bims-camemi Biomed News
on Mitochondrial metabolism in cancer
Issue of 2021‒11‒07
twenty-nine papers selected by
Christian Frezza
University of Cambridge, MRC Cancer Unit


  1. Bio Protoc. 2021 Oct 05. 11(19): e4171
      Once thought to be a mere consequence of the state of a cell, intermediary metabolism is now recognized as a key regulator of mammalian cell fate and function. In addition, cell metabolism is often disturbed in malignancies such as cancer, and targeting metabolic pathways can provide new therapeutic options. Cell metabolism is mostly studied in cell cultures in vitro, using techniques such as metabolomics, stable isotope tracing, and biochemical assays. Increasing evidence however shows that the metabolic profile of cells is highly dependent on the microenvironment, and metabolic vulnerabilities identified in vitro do not always translate to in vivo settings. Here, we provide a detailed protocol on how to perform in vivo stable isotope tracing in leukemia cells in mice, focusing on glutamine metabolism in acute myeloid leukemia (AML) cells. This method allows studying the metabolic profile of leukemia cells in their native bone marrow niche.
    Keywords:  Cancer biology; Cell metabolism; Glutamine; Leukemia; Metabolic tracing; Mouse models
    DOI:  https://doi.org/10.21769/BioProtoc.4171
  2. Cell Chem Biol. 2021 Nov 02. pii: S2451-9456(21)00444-X. [Epub ahead of print]
      Mammalian complex I can adopt catalytically active (A-) or deactive (D-) states. A defining feature of the reversible transition between these two defined states is thought to be exposure of the ND3 subunit Cys39 residue in the D-state and its occlusion in the A-state. As the catalytic A/D transition is important in health and disease, we set out to quantify it by measuring Cys39 exposure using isotopic labeling and mass spectrometry, in parallel with complex I NADH/CoQ oxidoreductase activity. To our surprise, we found significant Cys39 exposure during NADH/CoQ oxidoreductase activity. Furthermore, this activity was unaffected if Cys39 alkylation occurred during complex I-linked respiration. In contrast, alkylation of catalytically inactive complex I irreversibly blocked the reactivation of NADH/CoQ oxidoreductase activity by NADH. Thus, Cys39 of ND3 is exposed in complex I during mitochondrial respiration, with significant implications for our understanding of the A/D transition and the mechanism of complex I.
    Keywords:  Cys39; NADH:ubiquinone oxidoreductase; active/deactive transition; complex I; ischemia-reperfusion (IR) injury; mitochondria; redox regulation; reverse electron transport (RET)
    DOI:  https://doi.org/10.1016/j.chembiol.2021.10.010
  3. Nat Commun. 2021 Nov 04. 12(1): 6409
      Mutations of the mitochondrial genome (mtDNA) cause a range of profoundly debilitating clinical conditions for which treatment options are very limited. Most mtDNA diseases show heteroplasmy - tissues express both wild-type and mutant mtDNA. While the level of heteroplasmy broadly correlates with disease severity, the relationships between specific mtDNA mutations, heteroplasmy, disease phenotype and severity are poorly understood. We have carried out extensive bioenergetic, metabolomic and RNAseq studies on heteroplasmic patient-derived cells carrying the most prevalent disease related mtDNA mutation, the m.3243 A > G. These studies reveal that the mutation promotes changes in metabolites which are associated with the upregulation of the PI3K-Akt-mTORC1 axis in patient-derived cells and tissues. Remarkably, pharmacological inhibition of PI3K, Akt, or mTORC1 reduced mtDNA mutant load and partially rescued cellular bioenergetic function. The PI3K-Akt-mTORC1 axis thus represents a potential therapeutic target that may benefit people suffering from the consequences of the m.3243 A > G mutation.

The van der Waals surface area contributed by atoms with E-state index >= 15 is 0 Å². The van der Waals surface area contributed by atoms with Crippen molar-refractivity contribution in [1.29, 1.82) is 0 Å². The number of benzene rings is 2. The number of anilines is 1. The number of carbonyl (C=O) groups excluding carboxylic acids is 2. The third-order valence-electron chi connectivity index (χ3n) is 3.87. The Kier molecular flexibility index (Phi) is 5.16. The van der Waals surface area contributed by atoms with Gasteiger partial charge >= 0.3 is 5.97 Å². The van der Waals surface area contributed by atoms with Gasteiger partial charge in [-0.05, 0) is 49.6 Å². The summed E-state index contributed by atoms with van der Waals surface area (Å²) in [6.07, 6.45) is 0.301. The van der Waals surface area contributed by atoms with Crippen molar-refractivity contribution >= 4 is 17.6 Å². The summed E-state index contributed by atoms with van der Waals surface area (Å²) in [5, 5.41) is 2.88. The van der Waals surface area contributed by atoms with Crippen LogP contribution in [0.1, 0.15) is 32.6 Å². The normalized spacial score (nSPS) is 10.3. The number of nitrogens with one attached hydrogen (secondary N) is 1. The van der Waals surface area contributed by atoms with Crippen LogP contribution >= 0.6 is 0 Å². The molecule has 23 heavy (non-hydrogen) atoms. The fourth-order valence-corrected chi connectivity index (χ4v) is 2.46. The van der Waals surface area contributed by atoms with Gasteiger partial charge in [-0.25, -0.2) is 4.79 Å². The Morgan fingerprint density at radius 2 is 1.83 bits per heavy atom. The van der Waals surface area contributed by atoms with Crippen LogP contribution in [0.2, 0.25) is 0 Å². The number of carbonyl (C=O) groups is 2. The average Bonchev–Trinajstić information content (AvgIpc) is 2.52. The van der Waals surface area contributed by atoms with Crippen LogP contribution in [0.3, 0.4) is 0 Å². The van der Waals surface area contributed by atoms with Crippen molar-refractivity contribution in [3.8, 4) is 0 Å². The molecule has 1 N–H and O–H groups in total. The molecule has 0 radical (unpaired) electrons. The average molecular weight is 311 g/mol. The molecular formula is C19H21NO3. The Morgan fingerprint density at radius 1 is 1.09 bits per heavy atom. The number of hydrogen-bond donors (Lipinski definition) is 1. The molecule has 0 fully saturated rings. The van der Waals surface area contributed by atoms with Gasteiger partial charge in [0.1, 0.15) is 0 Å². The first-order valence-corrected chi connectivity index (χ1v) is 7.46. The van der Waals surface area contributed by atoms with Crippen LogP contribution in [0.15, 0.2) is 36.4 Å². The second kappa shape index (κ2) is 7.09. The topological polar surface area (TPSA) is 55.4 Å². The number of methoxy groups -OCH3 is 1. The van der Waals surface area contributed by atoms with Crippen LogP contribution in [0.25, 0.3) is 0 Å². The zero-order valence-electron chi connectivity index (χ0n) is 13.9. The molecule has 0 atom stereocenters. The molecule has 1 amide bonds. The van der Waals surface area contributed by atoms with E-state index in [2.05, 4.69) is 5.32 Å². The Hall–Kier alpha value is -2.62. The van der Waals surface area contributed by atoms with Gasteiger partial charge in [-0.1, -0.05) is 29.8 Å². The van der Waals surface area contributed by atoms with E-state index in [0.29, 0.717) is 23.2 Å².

DOI:  https://doi.org/10.1038/s41467-021-26746-2
  4. Cancer Res. 2021 Nov 04. pii: canres.0384.2021. [Epub ahead of print]
      F-box and WD repeat domain containing 7 (FBXW7) is a substrate receptor of the ubiquitin ligase SKP1-Cullin1-F-box complex and a potent tumor suppressor that prevents unregulated cell growth and tumorigenesis. However, little is known about FBXW7-mediated control of cell metabolism and related functions in cancer therapy. Here, we report that FBXW7 expression inversely correlates with the expression levels of the key metabolic enzyme isocitrate dehydrogenase 1 (IDH1) in glioma patients and public glioma datasets. Deletion of FBXW7 significantly increased both wild type (WT) and mutant IDH1 expression, which was mediated by blocking degradation of sterol regulatory element binding protein 1 (SREBP1). The upregulation of neomorphic mutant IDH1 by FBXW7 deletion stimulated production of the oncometabolite 2-hydroxyglutarate (2-HG) at the expense of increasing pentose phosphate pathway (PPP) activity and NADPH consumption, limiting the buffering ability against radiation-induced oxidative stress. Additionally, FBXW7 knockout and IDH1 mutations induced non-homologous end joining (NHEJ) and homologous recombination (HR) defects, respectively. In vitro and in vivo, loss of FBXW7 dramatically enhanced the efficacy of radiation treatment in IDH1 mutant cancer cells. Taken together, this work identifies FBXW7 deficiency as a potential biomarker representing both DNA repair and metabolic vulnerabilities that sensitizes IDH1 mutant cancers to radiotherapy.